AUGUSTA — While most won't say it out loud, employees within Maine government were taking steps Monday to close the doors if lawmakers are unable to override Gov. Paul LePage's veto of the state's next budget.
LePage vetoed the budget Monday afternoon.
Key agencies that are deemed, "essential," including the Maine State Police and the state's Department of Corrections, have contingency plans in place, officials said last week.
"Every good department has a contingency plan," John Morris, the commissioner for the Department of Public Safety, recently said. Morris declined to say whether a meeting he had midweek with Gov. LePage was to discuss a possible government shutdown. "I'm not going to go there," Morris said.
Department of Corrections spokesman Scott Fish said in an email that the department also had a contingency plan in place.
Morris said he wanted to be careful not to cause unnecessary anxiety and that even talking about being ready could be misread to say that's what the LePage administration wanted, which wasn't the case.
The last time the state actually endured a government shutdown was in 1991.
Then Gov. John McKernan issued an executive order — just five days before the end of the fiscal year on June 30 — allowing so-called essential personnel, including state police, prison guards and psychiatric hospital employees, to remain on duty, without an actual state budget in place.
Between 2,000 and 3,000 state workers stayed on the job under the emergency order but another 10,000 were ordered to stay home.
McKernan declined a request for an interview on the topic but sources close to LePage have said the men have met and at least casually have discussed the matter.
As of Monday, LePage had not issued any executive orders regarding a shutdown and there was no order pending, according to his public relations staff.
Former lawmakers who were there for the 1991 shutdown said the circumstances this year are similar in some ways but are quite different in others.
One key difference, according to former Rep. Jim Handy, a Lewiston Democrat, is between McKernan and LePage's negotiating styles.
"McKernan was always willing to try to find resolution and common ground without the hyperbole — well what LePage has done has gone well beyond what is fair and decent," Handy said. "I never have seen such disrespect on a personal level coming from a governor."
Handy said that while McKernan took a firm stand on the issue of reforming the state's workers' compensation system, he never broke off completely talks with Democrats around the budget.
While LePage's staff have continued to deal with Democratic leaders in the Legislature, the governor has had very few meetings with rival lawmakers to try and broker a deal, Democratic leaders said again Monday.
Last week, LePage voiced some frustration over not being able to strike a bargain around so-called "right-to-work" bills and an expansion of Medicaid but much of LePage's statement on the issue was overshadowed by another comment he made regarding state Sen. Troy Jackson, D-Allagash.
LePage has since apologized if the comment offended some but didn't apologize to Jackson.
Just prior to those statements, LePage promised a group of anti-tax activists that he intended to veto the Legislature's budget.
Press clippings from 1991 show Democrats at the time were equally angry with McKernan, charging him with obstructing the will of a majority of voters as he opposed a $300 million tax increase without concessions for businesses around the workers' compensation issue.
McKernan, who held his ground, eventually prevailed on the issue but also signed on to the tax increases.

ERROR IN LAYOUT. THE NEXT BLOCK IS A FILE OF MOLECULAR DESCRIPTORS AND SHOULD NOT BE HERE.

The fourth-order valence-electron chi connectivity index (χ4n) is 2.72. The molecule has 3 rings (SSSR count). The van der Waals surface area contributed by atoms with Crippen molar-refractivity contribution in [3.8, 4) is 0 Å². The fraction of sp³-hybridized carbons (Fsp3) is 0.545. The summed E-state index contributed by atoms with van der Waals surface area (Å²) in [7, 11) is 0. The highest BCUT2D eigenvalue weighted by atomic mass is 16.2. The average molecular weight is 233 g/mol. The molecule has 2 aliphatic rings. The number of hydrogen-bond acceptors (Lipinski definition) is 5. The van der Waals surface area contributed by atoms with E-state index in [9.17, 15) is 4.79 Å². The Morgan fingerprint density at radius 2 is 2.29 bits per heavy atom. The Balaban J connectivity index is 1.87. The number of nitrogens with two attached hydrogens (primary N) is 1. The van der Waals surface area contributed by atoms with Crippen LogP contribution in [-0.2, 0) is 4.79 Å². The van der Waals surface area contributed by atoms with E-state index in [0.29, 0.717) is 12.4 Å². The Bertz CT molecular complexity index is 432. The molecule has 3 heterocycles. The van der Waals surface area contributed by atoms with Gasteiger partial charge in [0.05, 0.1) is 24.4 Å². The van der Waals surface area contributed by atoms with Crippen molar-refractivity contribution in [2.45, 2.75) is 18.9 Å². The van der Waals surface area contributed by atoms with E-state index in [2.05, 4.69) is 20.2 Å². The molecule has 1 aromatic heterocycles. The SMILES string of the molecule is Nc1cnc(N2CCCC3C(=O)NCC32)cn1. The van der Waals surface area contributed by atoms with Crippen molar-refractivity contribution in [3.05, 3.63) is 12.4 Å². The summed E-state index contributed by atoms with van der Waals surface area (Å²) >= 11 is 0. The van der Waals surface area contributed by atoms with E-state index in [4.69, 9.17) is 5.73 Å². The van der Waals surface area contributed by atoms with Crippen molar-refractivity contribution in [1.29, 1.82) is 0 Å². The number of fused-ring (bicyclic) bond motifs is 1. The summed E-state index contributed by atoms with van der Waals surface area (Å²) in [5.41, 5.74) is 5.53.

At the time, Senate minority leader Charlie Webster, a Farmington Republican who most recently served as the GOP state chairman, said the issue wasn't about workers and the budget but about taxes and what kind of state Maine would become.
"Maine is among the lowest-paid states, the highest-taxed states and has the third most generous welfare program in the country," Webster told the Maine Times newspaper. "If we don't do something, we are in danger of becoming just a Vacationland serving tourists."
That sentiment is similar to things LePage has said in recent days regarding the current budget. LePage has said his anti-tax increase position is about making Maine more attractive to business investment and about getting the state out of the economic doldrums among states.
Meanwhile Monday, Ginette Rivard, president of the Maine State Employees Association, SEIU Local 1989, voiced frustration with LePage for refusing to meet with union negotiators about a potential shutdown until Friday, June 28, the last work day before a potential shutdown would start.
Rivard said in a release issued Monday that a shutdown could impact up to 10,000 workers involving everyone from child protective workers in the Department of Health and Human Services to those in the departments of labor and public safety.
"Our members also have questions about how they would be personally impacted by being locked out of their jobs for an indefinite period of time," Rivard said, urging lawmakers to support a veto override.
The Legislature, which was on recess Monday and Tuesday, is expected to reconvene Wednesday to vote on at least eight vetoes LePage issued last week and to take up the budget veto.
House Speaker Mark Eves, D-North Berwick, said he intends to take up the budget first thing when the House is set to convene at 10 a.m. Wednesday.
"The first thing we have to do is what is before us right now and stick to the votes we took and override the governor's veto," Eves told reporters. "All-in-all, Wednesday is going to be about everybody sticking to the commitments that they made when they voted on this budget."
If the Legislature is unable to override the veto, they will have just four days to come up with a compromise that LePage will support to avoid a government shutdown.